- Run the hair dryer over the old caulking, a few inches at a time. You will probably need to wave the hair dryer back and forth for about a minute before the silicone starts to loosen up. You will know it’s the right texture when you run your scraping tool over it and it starts to peel off rather than just stay in place.
- Take the scraper tool (you can use a flat razor or a screwdriver in a pinch) and work in small sections, getting the caulking off of the tile and the countertop. BE THOROUGH with these pieces and pick the scraps up with your fingers, tweezers, and/or a vacuum to make sure they’re not still in the gap.
- Double check that you have scraped ALL the old silicone caulking off of the back splash and counter tops.
- Make a mixture of 1/3 cup of bleach and 1 cup of warm water.
- Dip your sponge in the bleach water and squeeze it out. It should be damp but not soaked.
- Go over the gap between the counter and the wall with your bleachy sponge. Make sure you get the whole thing, you don’t want to have any mold creep up and get caulked into the wall. That could potentially smell very bad and make you have to start over again from the beginning.
- Go over the gap now with the toothbrush, after immersing it into the bleach water and shaking it out. Try to scrub off any leftover remnants of old caulk you encounter.
- Let this dry for 1/2 hour or so.
- Do not proceed until the bleach has dried completely.
Steps To Apply New Caulk
- Load your caulk into the caulk gun. For those of you who do not know how to use a caulking gun, you can find a quick tutorial on this here. For the record, I had no idea how to load a caulk gun before we did this – and my husband helped me get the tube loaded.
- Using the scissors or a knife, cut off the VERY VERY tip of the caulking. My advice here is to go to the very end and start there, then you can cut more if needed. You want the opening to be teeny tiny, and it’s much easier to cut off too much than not enough.
- Using your nail, puncture the tip to break the seal rather than squeezing the hand trigger to break it – if you use the hand trigger you run the risk of the caulk exploding out the back and making a mess. I know this because there was caulk all over the back of our caulk gun from exactly that.
- If you’ve pulled the trigger down to the tube already, caulk will probably start gooing out right away. You can stop it from doing this with the cap or with the nail.
- Get positioned and ready to start caulking by having a bowl of water ready as well as LOTS of paper towels or rags. I probably went through a whole roll of paper towels to do my 8 feet or so of counter space.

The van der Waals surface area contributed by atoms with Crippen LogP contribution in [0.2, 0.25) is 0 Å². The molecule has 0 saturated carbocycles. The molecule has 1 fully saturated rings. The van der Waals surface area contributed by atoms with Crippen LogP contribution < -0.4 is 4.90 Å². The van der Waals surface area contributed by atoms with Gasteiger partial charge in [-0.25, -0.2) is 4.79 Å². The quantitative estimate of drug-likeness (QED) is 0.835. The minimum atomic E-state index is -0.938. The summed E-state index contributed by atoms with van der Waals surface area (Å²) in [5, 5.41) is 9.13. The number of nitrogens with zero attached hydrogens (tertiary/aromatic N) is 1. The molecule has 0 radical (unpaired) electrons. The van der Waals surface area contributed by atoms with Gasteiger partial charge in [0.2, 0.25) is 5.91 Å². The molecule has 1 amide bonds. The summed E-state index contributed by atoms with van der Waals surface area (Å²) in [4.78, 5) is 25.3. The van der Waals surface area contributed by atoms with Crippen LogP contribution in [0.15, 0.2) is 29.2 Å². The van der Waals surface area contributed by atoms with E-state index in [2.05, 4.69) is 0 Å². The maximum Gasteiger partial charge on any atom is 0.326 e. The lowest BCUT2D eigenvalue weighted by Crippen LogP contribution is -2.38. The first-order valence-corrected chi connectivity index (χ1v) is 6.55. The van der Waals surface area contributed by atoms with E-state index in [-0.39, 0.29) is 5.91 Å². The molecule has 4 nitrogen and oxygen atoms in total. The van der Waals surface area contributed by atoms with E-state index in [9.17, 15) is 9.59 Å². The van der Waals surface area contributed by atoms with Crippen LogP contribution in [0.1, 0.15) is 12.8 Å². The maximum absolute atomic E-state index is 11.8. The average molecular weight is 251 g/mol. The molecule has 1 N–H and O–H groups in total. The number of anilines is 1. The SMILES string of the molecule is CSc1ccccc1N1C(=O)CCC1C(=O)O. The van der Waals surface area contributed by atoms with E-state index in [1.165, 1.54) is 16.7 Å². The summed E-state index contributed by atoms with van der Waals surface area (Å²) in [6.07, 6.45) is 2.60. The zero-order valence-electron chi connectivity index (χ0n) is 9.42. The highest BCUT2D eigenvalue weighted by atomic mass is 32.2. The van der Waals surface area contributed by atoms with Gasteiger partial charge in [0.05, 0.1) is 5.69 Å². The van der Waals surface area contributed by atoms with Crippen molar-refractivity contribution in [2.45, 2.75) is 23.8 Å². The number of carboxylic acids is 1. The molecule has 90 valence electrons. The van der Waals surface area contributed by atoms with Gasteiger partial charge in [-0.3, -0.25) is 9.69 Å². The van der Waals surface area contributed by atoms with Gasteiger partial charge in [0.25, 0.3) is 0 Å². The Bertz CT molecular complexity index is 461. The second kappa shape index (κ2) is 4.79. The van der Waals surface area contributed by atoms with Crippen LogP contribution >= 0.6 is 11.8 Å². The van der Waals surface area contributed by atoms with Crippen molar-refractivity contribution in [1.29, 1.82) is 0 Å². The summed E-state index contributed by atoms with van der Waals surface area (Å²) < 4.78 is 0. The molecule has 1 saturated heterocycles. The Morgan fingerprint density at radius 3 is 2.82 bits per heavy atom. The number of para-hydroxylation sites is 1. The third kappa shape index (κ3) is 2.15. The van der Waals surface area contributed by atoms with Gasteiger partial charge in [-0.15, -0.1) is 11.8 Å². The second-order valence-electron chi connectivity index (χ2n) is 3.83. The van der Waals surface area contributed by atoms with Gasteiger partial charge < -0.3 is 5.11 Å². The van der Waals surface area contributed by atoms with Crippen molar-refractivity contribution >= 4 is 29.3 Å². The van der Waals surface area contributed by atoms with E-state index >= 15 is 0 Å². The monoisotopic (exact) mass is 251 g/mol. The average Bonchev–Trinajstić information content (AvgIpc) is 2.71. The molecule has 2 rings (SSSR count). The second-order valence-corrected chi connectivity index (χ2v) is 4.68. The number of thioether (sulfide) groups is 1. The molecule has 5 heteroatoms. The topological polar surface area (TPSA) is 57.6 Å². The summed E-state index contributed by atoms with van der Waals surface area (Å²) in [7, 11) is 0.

- Before you start, mentally prepare how you will squeeze and pull. Try to get your caulk applied evenly and without too much excess, but at the same time filling the crack in completely. You don’t want holes you’ll have to go back and touch up later.
- Remove the nail and squeeze the trigger. AHHH – you’re doing this!!
- Repeatedly squeeze the trigger as needed and starting at the end, pull your caulk across the tile and counter gap, slowly, and controlled – work in small sections, a few feet at a time.
- I did not do this but I will next time – it is recommended that you spray aerosol (glass cleaner or anything else you have) over the applied caulk before you run your finger down the caulking. This supposedly will make the caulking less apt to stick to anything besides the gap it is meant to fill. I couldn’t find my aerosol glass cleaner so I didn’t do it.
- When you are done with one section (about 2 feet or so) dip your finger in the water and shake it off, then pushing kind of hard into the newly applied caulking, drag your finger down the bead so that it becomes smooth. Do this for a couple of inches and then wipe the excess from your finger on a paper towel. Repeat until the whole thing is done.
- Remove the excess caulking from the wall and counter. Be careful here, I actually had to apply caulk several times because I took too much caulking out when I was wiping it off, so I ended up letting it dry a little before wiping it off the wall and counter so that I wasn’t removing it all in doing so.
- While it will technically “dry” in a few hours, it needs 3 days to fully cure (or whatever the instructions say) – so make sure you don’t get it wet or put anything on top of it for that long.
- That’s it – you’re done – time to CELEBRATE!!
How to Fix Cracked Caulking
Learn how to repair your kitchen back-splash caulking
Watch the video for the full tutorial.
Make sure you use the right caulking. This makes a world of difference. If you choose the one I’m recommending, it shows on the back that it is intended specifically for the area around the sink. If you use another one, make sure it also mentions that it can be used for that purpose.
If you tried this – please let me know how it turned out in the comments below!